- Relationships: In order for anything to happen in the simulaton, relationships must be defined in order to dictate how the various agents interact with one another. I’ve used my limited knowledge of graph theory to define a network of social interactions between various members of the “Person” class. I use the networkx Python library to generate this graph. Each of the nodes in the graph represent a person, and the edges represent a social connection (the two nodes/hosts know one another and regularly interact). I utilize a randomly generated, small world network topology to simulate a semi-realistic social network. If all this graph theory, mumbo-jumbo doesn’t make a lot of sense to you, read on, I’ll try and explain it more in the next section.
A Quick Primer on Graph Theory
The name “graph theory” is actually a bit deceptive, because it does not refer to the kind of graphs that we typically think of: those with an X and Y axis which depict the relationship between different variables. Instead, graph theory describes the relationships between different entities. These graphs look like spider-webs or clouds of points connected together by various lines. There are two parts to any graph: nodes, the points on a graph which represent the interconnected entities; and edges, the lines which connect nodes on the graph.
An example graph, depicting the relationships between various members of a university karate club. Generated by networkx, using karate_club_graph()
Small World Networks
Previously, I mentioned that I am utilizing a small world network in my model. This term may seem a bit daunting, but describes a familiar concept. I can frame it best in terms of the idea of six degrees of separation, which suggests that in real-world human social networks, any one typical individual is socially connected to any other by a chain of relationships between no more than 6 people. Human society is large (there are a lot of people, and a lot of space) and complex, so this idea may initially seem difficult to believe, but it makes sense in light of a simple principle. There are certain individuals who are able to span long-distances in a given population; these are the individuals who are capable of connecting far-off individuals to one another. For instance, you may live in New York, but have a cousin in California who is able to connect you to any number of people on the opposite side of the country (maybe even a Hollywood celeb).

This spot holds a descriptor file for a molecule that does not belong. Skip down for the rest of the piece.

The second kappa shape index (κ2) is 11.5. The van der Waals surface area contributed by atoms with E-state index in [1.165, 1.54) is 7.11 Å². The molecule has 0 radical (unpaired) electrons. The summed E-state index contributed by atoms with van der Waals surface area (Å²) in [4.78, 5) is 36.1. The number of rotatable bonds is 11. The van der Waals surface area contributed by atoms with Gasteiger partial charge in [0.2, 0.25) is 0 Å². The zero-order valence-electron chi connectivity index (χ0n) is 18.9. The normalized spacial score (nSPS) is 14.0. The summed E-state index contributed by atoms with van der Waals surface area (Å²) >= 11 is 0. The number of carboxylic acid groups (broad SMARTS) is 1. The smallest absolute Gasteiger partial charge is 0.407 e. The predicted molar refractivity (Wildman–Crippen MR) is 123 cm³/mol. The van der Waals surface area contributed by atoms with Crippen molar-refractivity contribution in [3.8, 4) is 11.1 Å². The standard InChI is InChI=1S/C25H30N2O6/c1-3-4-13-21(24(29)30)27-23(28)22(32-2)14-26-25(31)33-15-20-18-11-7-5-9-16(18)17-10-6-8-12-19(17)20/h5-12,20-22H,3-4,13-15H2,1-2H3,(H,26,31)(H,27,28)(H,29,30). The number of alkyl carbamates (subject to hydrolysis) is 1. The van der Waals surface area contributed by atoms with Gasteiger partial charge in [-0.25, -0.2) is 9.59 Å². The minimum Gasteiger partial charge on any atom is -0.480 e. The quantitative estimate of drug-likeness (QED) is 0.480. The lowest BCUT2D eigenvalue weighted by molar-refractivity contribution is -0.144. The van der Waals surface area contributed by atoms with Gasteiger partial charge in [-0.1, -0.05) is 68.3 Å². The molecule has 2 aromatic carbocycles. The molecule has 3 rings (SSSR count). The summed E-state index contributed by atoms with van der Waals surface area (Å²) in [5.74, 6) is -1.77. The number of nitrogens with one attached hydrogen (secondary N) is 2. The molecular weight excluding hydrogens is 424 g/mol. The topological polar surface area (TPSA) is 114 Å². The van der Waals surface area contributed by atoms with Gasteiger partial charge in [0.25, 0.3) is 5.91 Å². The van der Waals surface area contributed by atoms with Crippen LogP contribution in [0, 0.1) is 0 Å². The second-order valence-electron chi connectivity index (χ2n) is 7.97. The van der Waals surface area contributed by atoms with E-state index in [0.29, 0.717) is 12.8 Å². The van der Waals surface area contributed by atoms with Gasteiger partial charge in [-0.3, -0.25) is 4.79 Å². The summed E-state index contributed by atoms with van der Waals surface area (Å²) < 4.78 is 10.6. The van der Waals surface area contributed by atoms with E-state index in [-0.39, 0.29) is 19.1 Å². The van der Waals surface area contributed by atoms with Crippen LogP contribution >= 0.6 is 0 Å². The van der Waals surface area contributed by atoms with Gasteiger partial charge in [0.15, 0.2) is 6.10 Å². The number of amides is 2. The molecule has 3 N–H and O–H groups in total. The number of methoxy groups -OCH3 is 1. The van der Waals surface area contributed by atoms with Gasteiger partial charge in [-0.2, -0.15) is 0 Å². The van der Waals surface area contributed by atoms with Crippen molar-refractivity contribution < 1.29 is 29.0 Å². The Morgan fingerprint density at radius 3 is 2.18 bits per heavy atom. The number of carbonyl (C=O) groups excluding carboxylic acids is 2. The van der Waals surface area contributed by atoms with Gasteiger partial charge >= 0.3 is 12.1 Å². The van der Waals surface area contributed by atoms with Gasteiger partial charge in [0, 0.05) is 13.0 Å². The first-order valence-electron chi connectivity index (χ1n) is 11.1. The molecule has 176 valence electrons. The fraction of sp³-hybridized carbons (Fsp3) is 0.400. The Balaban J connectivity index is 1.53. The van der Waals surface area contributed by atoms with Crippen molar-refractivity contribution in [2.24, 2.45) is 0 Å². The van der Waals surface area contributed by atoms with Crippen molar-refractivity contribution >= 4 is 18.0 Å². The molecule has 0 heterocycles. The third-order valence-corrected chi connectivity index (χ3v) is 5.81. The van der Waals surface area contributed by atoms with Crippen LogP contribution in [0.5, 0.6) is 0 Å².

A small world network mirrors this simple idea. While many nodes (individuals) are connected only to those close by, there are some nodes which have connections that can span great distances to reach far away parts of the network. In this way, most of the nodes are fairly well connected to one another. One counterintuitive aspect of graph visualizations (like the one above) is the fact that the position of each node does not matter for the determination of distance between two nodes; in fact, the nodes are initially placed randomly on an x/y plane for visualization purposes. Instead, distance in graphs is measured by the minimum number of edges (the lines between nodes), needed to travel from one node to another. Small world networks minimize this distance for any two given points.
Creating a Small World Network
While the algorithms for generating a small world network may seem complicated, they can be boiled down to a simple approach. First, we generate a regular network (one in which nodes are only connected to those close by to them). We then randomly select nodes and “rewire” them, connecting them to a distant node. This process can be visualized below in a plot from a 1998 Nature publication on the subject by Watts and Strogatz.
This article has gotten a bit longer than I originally expected. I’m gonna end it here, and pick up next time with a review of the results from my first ABM simulation. Thanks for reading!